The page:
What is the immediate implication? Simply consider a single nation that builds boats and cars. For the boat builders and car builders to be able to exchange using a just measure, they must price their products on the cost of production (labor content) in order to maintain full employment. Though Ricardo was right with his focus of on a labor theory of value (rejected by modern economics), he became double-minded when faced with international trade price formation: "The quantity of wine which she [Portugal] shall give in exchange for the cloth of England is not determined by the respective quantities of labour devoted to the production of each, as it would be if both commodities were manufactured in England, or both in Portugal." In short, Ricardo applied his labor theory of value to the domestic product, and then sweeps it under the rug in the arena of international trade. If there ever was a red flag in economics this is it.

But why is he forced to abandon the labor theory of value when it comes to international trade? Because his understanding of money is defective. What seems to escape him is that measuring domestic labor content of an indusrial good is based on domestic money. Specifically, one nation may require 100 hours to dig out an oz of gold, while another nation may require 10 hours for the equivalent. This mean each country has a different "arbitrary scale" from which wages are established. This critical distinction appears to be overlooked by Ricardo. As a result, he is forced to bring barter pricing mechanics into his free trade model (money becomes the modern notion of an afterthought--i.e. a "veil"). Ricardo relies on Hume's gold-like-the-wind fantasies in the form of national deflation/inflation due to international gold flows to achieve this theoretical objective. Thus Ricardo has unwittingly destroyed his labor theory of value by rejecting the key purpose of money (i.e. define a unit of domestic of labor, not vise verse as modern theory would have us believe). He also fails to grasp that worker mobility among domestic industry sectors following productivity gains is tightly integrated to this mechanism. In other words, short term unemployment resulting from less labor content (productivity gain), also means an equivalent consumer saving which will be spent in a new sector resulting in long term reemployment. Thus money is also the critical mechanism for domestic economic growth (increasing standard of living).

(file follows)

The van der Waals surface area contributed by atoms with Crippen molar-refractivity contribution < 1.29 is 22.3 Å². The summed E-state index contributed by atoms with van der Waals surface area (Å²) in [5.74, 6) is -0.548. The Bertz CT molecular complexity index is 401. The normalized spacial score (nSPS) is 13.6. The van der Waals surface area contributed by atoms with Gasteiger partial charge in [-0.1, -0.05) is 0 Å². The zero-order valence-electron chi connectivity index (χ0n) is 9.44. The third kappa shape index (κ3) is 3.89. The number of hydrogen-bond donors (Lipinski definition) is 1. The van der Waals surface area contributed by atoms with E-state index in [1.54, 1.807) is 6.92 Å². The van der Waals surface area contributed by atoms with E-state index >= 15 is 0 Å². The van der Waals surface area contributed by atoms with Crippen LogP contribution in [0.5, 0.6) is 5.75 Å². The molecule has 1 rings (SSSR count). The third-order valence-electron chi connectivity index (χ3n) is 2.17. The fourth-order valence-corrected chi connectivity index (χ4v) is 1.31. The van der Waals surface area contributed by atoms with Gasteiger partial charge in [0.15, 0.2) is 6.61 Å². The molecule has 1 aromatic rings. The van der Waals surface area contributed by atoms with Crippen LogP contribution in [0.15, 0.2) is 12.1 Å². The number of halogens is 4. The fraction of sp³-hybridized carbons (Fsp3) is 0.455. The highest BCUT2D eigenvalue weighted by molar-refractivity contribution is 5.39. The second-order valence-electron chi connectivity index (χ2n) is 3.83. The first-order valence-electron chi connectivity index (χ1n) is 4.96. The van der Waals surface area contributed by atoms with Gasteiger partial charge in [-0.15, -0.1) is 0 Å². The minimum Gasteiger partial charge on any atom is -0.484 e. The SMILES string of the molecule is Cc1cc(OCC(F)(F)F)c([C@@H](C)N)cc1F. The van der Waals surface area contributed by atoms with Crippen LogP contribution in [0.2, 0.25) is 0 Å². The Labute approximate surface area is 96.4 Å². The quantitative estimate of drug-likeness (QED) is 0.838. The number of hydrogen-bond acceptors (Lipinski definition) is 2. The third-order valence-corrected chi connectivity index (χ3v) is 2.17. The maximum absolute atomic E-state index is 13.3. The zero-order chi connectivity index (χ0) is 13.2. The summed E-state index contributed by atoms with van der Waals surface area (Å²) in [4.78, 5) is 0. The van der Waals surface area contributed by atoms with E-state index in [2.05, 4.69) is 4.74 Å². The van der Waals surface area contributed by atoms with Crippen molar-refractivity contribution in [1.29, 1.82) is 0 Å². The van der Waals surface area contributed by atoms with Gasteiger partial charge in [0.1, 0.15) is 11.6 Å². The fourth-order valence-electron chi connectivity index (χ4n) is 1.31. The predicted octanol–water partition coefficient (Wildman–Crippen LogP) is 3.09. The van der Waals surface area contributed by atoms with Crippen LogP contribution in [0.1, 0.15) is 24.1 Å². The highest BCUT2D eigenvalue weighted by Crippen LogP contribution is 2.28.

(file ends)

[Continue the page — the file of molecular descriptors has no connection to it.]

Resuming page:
To begin to grasp why this mechanism can only work in a closed economy, let’s take the next step and give the free trader the benefit of the doubt and assume balanced trade has been achieved by the wave of the magic wand. Is it enough to save fair trade? To answer this question, let’s build another simple model. Assume country A has a population of 100 million and 1/10 the wages of country B which has a population of 10 million. Also assume Country A exports the equivalent of the annual output of 9 million workers at 1/10 the price of what Country B could produce it at. The imports in country B would appear as merely 9% of Country B’s GDP in dollar amounts. Keep in mind it therefore only takes 9% of the work force in Country B to produce the exports needed to balance trade in dollar amounts. How much harm if any could this do if trade is balanced? Astonishingly, Country B will have 90% unemployment (9 million workers) due to imports “price-masking” of the labor hours embedded the imported products. Trade remains balanced in dollar amounts, while the nation is ruined.